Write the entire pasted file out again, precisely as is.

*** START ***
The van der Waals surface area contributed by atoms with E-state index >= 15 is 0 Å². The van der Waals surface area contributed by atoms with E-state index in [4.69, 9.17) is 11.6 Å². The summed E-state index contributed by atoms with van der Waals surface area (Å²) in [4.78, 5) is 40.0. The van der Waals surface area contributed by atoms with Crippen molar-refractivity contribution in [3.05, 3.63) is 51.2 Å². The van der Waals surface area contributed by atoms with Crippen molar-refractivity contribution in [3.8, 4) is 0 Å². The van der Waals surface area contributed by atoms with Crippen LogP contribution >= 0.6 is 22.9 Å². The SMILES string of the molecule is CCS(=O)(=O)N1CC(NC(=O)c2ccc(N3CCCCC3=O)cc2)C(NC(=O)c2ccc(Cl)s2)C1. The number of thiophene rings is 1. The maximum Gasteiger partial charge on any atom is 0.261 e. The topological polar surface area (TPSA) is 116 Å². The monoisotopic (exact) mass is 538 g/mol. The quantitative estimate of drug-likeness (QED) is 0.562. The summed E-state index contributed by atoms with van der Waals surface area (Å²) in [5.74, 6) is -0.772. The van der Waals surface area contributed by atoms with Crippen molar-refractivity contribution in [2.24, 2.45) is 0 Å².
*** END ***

The van der Waals surface area contributed by atoms with E-state index >= 15 is 0 Å². The van der Waals surface area contributed by atoms with E-state index in [4.69, 9.17) is 11.6 Å². The summed E-state index contributed by atoms with van der Waals surface area (Å²) in [4.78, 5) is 40.0. The van der Waals surface area contributed by atoms with Crippen molar-refractivity contribution in [3.05, 3.63) is 51.2 Å². The van der Waals surface area contributed by atoms with Crippen molar-refractivity contribution in [3.8, 4) is 0 Å². The van der Waals surface area contributed by atoms with Crippen LogP contribution >= 0.6 is 22.9 Å². The SMILES string of the molecule is CCS(=O)(=O)N1CC(NC(=O)c2ccc(N3CCCCC3=O)cc2)C(NC(=O)c2ccc(Cl)s2)C1. The number of thiophene rings is 1. The maximum Gasteiger partial charge on any atom is 0.261 e. The topological polar surface area (TPSA) is 116 Å². The monoisotopic (exact) mass is 538 g/mol. The quantitative estimate of drug-likeness (QED) is 0.562. The summed E-state index contributed by atoms with van der Waals surface area (Å²) in [5.74, 6) is -0.772. The van der Waals surface area contributed by atoms with Crippen molar-refractivity contribution in [2.24, 2.45) is 0 Å².